Fit a Defender roll cage


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04 April 2024
A roll cage should be fitted correctly to ensure protection : credit: © Alisdair Cusick
Whether fitted for looks or protection, a roll cage must be carefully built into the vehicle structure to best protect occupants. Alisdair explains how

Need to know

Time: 3 days plus
Difficulty:  3 out of 5
Models: All Defenders, but process similar for all Land Rovers.
Tools needed: Socket set, drill, saw, screwdriver, ratchet straps, pry bar, ladder, file, spot-weld drill, marker pen, masking tape, trim tool, craft knife, measuring tape, straight edge.
Parts and costs: PPLR227 Terrafirma 130 cage, contact Terrafirma dealers worldwide for pricing.
Work safely:
Use the right tool for the right job.
• Use correctly rated lifting and support equipment.
• If in any doubt, get an expert in to do the job.
• Never take risks working underneath or above a vehicle.
• Wear eye protection when drilling or sawing.
Thanks to:  Eddie Priscott of Terrafirma, Steve Grant of Britpart and James Bartlett of Exmoor Search and Rescue for their help with this feature.,,


The roll cage originally came in to being as an off-road necessity for enthusiasts who push their vehicle’s abilities to the limit. Today, roll cages may equally be fitted for cosmetic reasons, to create a rugged look an owner desires for their dream build. Land Rover itself utilised this appeal in the 1990s with the North American Spec (NAS) 110, featuring a body-coloured external roll cage – and it looked the absolute business.

Cage manufacture has moved on since then, and modern cages now fit snugly to the body, and intrusion inside the cabin is minimal, whilst offering maximum protection. Don’t get confused between a thick cosmetic roll hoop set and a roll cage: the thick hoops (intended for supporting a canvas hood, not supporting the weight of the Defender) may look meaty, but a cage needs to be mounted to strong body and chassis points to offer the required strength. There is insufficient strength in the top of the rear tub, for instance, where roll hoops mount to, which is why the cage bolts onto chassis points, then braces together externally.

Because of the mounting requirements, fitting a cage means a fair bit of stripping out to access the various mounting points. In the case of the front wings and rear body tub, they need trimming, too. The caveat here is the older the car, the more potential you have for trouble with corroded fixings that hold the wings on.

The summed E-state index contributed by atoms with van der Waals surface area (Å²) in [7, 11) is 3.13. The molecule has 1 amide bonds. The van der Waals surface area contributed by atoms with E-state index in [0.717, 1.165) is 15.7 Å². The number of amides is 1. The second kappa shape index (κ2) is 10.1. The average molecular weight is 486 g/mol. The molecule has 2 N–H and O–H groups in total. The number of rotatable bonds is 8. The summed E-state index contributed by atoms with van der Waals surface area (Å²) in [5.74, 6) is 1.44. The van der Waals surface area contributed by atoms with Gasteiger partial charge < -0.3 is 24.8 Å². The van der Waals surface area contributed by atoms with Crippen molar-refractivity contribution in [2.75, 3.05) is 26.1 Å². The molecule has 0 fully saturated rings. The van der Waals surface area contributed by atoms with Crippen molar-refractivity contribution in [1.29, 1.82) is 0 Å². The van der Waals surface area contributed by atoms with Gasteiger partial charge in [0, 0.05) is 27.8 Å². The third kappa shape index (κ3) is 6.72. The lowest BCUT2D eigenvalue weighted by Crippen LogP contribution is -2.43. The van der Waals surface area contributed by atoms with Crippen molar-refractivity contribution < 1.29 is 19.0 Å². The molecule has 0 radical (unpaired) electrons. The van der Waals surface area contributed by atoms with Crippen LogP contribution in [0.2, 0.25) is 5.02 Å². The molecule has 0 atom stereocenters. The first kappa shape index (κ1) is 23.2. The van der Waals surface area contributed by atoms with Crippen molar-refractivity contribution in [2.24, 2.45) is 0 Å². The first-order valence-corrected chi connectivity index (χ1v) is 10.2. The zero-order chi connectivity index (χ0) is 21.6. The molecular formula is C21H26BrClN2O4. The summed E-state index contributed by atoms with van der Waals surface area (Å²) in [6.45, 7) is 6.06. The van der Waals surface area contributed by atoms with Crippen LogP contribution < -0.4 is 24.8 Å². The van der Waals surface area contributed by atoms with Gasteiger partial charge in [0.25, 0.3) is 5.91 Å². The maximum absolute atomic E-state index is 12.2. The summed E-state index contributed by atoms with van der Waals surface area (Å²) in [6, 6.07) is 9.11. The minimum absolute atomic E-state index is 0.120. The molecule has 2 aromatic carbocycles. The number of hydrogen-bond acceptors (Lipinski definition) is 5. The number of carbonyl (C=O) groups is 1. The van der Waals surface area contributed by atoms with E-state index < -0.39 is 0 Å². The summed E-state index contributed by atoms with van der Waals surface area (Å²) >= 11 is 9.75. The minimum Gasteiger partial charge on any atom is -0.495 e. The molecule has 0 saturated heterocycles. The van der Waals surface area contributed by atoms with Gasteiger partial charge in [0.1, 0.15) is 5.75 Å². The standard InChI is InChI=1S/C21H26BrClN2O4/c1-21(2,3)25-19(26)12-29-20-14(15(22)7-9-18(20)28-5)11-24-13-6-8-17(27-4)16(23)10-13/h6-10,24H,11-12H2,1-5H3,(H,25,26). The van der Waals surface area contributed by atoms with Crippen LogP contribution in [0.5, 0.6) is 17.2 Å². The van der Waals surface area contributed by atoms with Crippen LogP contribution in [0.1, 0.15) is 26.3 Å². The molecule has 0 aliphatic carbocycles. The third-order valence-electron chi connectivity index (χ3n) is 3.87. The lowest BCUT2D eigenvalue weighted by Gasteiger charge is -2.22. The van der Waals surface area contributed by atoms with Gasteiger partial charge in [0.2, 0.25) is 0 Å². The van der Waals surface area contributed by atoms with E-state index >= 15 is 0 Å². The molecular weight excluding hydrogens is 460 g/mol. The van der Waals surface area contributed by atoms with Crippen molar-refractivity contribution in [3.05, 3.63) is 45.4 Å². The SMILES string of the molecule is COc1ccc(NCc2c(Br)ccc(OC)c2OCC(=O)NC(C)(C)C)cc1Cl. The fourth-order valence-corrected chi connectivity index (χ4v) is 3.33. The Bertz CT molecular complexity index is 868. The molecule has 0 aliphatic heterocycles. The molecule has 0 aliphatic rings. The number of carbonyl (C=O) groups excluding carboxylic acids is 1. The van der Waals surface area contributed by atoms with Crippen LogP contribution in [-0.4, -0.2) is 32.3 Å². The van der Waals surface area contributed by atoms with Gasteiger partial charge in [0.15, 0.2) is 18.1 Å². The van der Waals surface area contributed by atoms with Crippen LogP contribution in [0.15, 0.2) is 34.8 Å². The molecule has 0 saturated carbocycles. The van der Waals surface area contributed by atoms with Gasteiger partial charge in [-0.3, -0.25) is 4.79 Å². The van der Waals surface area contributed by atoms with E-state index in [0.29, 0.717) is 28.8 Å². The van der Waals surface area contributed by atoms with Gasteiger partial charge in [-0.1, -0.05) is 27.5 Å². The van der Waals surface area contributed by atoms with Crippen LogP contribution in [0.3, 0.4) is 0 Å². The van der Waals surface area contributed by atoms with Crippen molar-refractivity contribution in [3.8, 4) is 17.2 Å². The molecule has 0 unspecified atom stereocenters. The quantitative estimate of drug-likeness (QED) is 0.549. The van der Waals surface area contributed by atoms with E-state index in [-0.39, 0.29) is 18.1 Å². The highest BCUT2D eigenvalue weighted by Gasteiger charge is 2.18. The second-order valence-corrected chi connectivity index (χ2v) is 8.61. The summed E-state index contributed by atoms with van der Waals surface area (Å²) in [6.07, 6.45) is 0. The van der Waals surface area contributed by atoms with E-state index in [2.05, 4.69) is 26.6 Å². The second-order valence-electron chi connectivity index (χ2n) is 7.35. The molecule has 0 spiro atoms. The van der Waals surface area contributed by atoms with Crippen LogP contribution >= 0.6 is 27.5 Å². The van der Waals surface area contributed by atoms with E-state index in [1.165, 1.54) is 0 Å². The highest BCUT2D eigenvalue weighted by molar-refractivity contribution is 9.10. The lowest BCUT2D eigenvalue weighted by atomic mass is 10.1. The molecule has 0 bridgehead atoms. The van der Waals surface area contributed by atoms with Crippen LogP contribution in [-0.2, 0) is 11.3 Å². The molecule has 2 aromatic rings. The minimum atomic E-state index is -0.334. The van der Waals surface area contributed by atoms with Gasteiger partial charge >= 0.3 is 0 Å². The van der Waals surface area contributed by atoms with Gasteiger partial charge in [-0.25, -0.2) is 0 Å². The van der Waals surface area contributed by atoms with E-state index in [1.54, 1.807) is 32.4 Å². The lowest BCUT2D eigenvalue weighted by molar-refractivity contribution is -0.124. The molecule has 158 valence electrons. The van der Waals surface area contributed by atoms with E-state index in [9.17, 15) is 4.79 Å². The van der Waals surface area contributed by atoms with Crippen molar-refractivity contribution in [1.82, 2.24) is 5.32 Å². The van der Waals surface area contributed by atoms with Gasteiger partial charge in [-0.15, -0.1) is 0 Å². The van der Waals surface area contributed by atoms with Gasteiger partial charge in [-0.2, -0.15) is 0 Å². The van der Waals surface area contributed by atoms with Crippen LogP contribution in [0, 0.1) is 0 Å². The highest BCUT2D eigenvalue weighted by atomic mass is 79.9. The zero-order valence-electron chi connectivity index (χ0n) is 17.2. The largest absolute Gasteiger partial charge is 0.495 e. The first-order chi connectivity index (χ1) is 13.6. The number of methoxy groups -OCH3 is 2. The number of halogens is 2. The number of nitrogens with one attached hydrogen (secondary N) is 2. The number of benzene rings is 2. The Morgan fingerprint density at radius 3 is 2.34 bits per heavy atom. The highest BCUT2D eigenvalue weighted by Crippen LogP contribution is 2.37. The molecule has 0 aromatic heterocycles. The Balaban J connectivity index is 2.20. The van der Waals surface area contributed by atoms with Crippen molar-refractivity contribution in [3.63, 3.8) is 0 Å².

In severe cases, removing those front wing skins can sometimes involve cutting the wing to properly access the bolts to grind them off.

Here, we’re watching Terrafirma’s Eddie Priscott and Britpart’s Steve Grant fit a cage to a 130 belonging to the Exmoor Search and Rescue Team. This 2016 truck illustrates the job on a vehicle that comes apart easily – that’s not always the case. Rescue team member, James Bartlett, is also lending a welcome pair of hands because this is a full-on job, potentially taking three or four days.

The 130 cage is a special order, but fits similarly to that of a 90 or 110, where cage designs incorporate hard tops, soft tops, internal bulkheads and models without internal bulkheads, and in four-point, six-point or eight-point designs. For demonstration purposes, fitting principles are largely similar to all models, fitting through a roof and body, then mounting to the chassis for strength.

Fitting a cage is a fairly big task but, with patience, it’s within the realms of a competent DIY enthusiast. The satisfaction afterwards of a job well done is immeasurable, but it does rely on neatness and accuracy throughout the work.


Day one – preparation

The bits: Roughly as it fits, front to back: side supports are obvious, but there are braces from the chassis, internal and external roll hoops, plus connecting bars, fixings and gaskets.

At the front: Eddie releases the clips to remove the wheelarch eyebrows, then gets to the outer skin fixings: four 13mm bolts using a long extension, then 11 ACME screws.

Inside: Remove the rear seats, then unbolt the front and rear seat belts, pushing a piece of cardboard into the belt mechanism first to prevent the belt retracting.

Blanking bolts: Blanking bolts are fitted to the redundant lower mounts for the front seat belts. This is to prevent water ingress – the belts will mount onto the new cage hoop.

Wing skin off: The outer wing is removed, and these fixings came out okay. Reaching the bulkhead fixings needs an extension, so any trouble here can mean cutting the wing skin.

Make space: On the wing skin, Eddie drills out the spot-welds on the wing return where it mounts to the bulkhead. This releases a support bracket that isn’t needed.

Measure twice: Eddie uses the template to mark the outer edges of the mounting holes. He then joins the outside of these together, and cuts around the edge.

Does it fit?The aim is to make a hole for the chassis support to fit in. Eddie offers up the support, then checks the bolts will fit into all four holes.